CONTACT Introducing impACT for Canine-Assisted Therapy - Dr. Christian Thurstone

I am pleased to share this treatment guide, “impACT: Animal-Assisted Therapy Manual”, which can be used in conjunction with “impACT: An MI/ACT Trans-Diagnostic Manual for Substance Use and Co-occurring Problems.” Both are yours, free for the download.

About Animal-Assisted Therapy

Cover of impact animals manual The use of Animal-Assisted Therapy (AAT) will help clients reduce anxiety, and encourage them to open up in session and reduce resistance in treatment as they explore self-soothing techniques and work towards increasing their interpersonal effectiveness, self-esteem, emotional regulation skills, distress tolerance, problem-solving abilities, anger management, and their motivation. AAT also promotes comfort, reinforces activities of daily living, and encourages communication and self-care. (Reference: Amiot CE & Bastian B (2015), Toward a new psychology of human-animal relations. Psychological Bulletin 141:6-47)

Though these are training resources for therapists, impACT could help a wide array of people wanting to support and treat youth and families struggling with adolescent substance use. ImpACT was developed by clinicians and researchers who worked with significant input from adolescents. Such collaboration is extraordinary — and also makes it much more feasible to implement ImpACT in real-world settings, such as the hospitals and school-based clinics where I work. And that’s what we need: effective treatments rooted in sound science that can be applied in the real world.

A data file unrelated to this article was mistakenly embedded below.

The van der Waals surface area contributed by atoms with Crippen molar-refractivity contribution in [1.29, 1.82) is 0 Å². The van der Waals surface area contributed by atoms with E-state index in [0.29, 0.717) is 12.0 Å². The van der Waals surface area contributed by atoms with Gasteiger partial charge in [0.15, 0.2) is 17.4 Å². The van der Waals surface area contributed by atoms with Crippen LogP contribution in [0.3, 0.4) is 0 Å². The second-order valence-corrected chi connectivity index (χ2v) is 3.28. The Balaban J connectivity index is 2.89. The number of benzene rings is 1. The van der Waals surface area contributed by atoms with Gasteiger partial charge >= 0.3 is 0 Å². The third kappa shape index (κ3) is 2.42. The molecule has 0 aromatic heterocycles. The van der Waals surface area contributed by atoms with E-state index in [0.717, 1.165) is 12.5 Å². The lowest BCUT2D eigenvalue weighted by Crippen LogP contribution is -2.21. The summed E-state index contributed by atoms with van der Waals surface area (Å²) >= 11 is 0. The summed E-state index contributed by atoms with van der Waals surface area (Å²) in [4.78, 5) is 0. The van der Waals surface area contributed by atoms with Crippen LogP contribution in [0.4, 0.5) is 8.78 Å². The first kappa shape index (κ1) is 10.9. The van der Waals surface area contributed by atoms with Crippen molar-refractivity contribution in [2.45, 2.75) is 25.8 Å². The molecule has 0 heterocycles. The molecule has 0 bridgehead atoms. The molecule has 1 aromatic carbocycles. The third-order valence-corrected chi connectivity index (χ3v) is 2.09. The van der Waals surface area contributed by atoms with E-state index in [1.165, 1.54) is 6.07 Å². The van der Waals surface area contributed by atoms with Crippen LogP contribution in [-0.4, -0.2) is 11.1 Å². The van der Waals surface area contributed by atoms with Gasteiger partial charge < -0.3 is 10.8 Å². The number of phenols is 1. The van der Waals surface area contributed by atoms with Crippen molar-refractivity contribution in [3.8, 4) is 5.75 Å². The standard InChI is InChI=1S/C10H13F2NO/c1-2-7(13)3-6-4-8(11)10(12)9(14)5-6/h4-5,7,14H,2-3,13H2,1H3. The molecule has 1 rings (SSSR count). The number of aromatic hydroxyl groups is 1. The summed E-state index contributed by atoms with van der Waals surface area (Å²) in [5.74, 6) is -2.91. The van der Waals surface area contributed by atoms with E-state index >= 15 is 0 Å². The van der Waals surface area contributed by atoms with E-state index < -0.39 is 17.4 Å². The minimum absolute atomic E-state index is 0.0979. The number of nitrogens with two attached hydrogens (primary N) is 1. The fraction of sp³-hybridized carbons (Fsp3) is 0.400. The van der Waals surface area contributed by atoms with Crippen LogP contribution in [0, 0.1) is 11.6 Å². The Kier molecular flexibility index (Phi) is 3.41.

I invite you to review frequently asked questions about impACT.


I hope you find this manual as helpful as my team members and I have. Please contact me with your feedback.


About Chris Thurstone

Dr. Christian Thurstone is one of only a few dozen physicians in the United States who are board-certified in general, child and adolescent and addictions psychiatry. He is Director of Behavioral Health Services at Denver Health and a professor of psychiatry at the University of Colorado, where he conducts research on youth substance use and addiction and serves as director of medical training for the university’s addiction psychiatry fellowship program. You can read more about him here.

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